Channel 7 was the fourth of ABC's five original owned-and-operated stations to sign-on, after outlets in New York City, Chicago and Detroit, and before Los Angeles. In addition, it is the only ABC station to keep its original call letters, which were inherited from KGO radio 810 AM. In addition to airing ABC programming, KGO-TV also aired syndicated programs from the Paramount Television Network; among the Paramount programs aired were Time For Beany, Hollywood Reel, Sandy Dreams, Hollywood Wrestling, and Cowboy G-Men.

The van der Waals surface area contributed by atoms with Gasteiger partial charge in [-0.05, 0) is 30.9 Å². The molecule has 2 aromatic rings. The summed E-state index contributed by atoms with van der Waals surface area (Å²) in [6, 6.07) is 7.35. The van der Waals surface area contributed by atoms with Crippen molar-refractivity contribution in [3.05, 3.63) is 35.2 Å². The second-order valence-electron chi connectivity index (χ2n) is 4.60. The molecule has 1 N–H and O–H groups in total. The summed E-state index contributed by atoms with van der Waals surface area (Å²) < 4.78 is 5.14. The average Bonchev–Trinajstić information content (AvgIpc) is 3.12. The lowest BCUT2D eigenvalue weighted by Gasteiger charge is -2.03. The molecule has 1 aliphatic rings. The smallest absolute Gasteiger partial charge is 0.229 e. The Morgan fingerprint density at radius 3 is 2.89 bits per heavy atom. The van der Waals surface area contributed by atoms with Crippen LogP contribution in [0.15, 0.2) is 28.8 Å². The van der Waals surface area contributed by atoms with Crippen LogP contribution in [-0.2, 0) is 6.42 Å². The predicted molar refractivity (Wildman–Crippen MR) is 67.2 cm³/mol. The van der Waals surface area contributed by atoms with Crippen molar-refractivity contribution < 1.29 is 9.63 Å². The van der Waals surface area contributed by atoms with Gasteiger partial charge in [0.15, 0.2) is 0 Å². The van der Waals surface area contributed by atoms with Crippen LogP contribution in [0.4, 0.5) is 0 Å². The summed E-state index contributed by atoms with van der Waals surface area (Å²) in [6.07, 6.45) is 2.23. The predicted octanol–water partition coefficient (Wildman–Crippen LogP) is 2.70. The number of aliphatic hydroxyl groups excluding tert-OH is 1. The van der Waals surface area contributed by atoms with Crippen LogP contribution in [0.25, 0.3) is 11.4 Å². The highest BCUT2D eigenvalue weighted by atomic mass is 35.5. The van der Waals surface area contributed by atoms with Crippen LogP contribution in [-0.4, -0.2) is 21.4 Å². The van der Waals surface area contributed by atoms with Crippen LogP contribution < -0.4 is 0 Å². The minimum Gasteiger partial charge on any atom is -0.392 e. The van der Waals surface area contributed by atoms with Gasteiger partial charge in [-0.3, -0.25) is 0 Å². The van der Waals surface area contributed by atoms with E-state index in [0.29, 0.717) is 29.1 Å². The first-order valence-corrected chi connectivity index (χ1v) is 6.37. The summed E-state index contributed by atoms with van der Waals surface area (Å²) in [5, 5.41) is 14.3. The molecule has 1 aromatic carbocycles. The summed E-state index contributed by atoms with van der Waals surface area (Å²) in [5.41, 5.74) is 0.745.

Channel 7 had a limited broadcasting schedule during its first year on the air. It was not until September 1950 that the station announced, in the San Francisco Chronicle, that it would broadcast seven days a week. For much of the 1950s, the station signed on late in the morning, especially on the weekends. For many years, Saturday programming began with King Norman's Kingdom of Toys, a popular children's program hosted by the owner of a San Francisco toy store, Norman Rosenberg, joined by his wife Doris. The program began in 1954 and ran until 1961.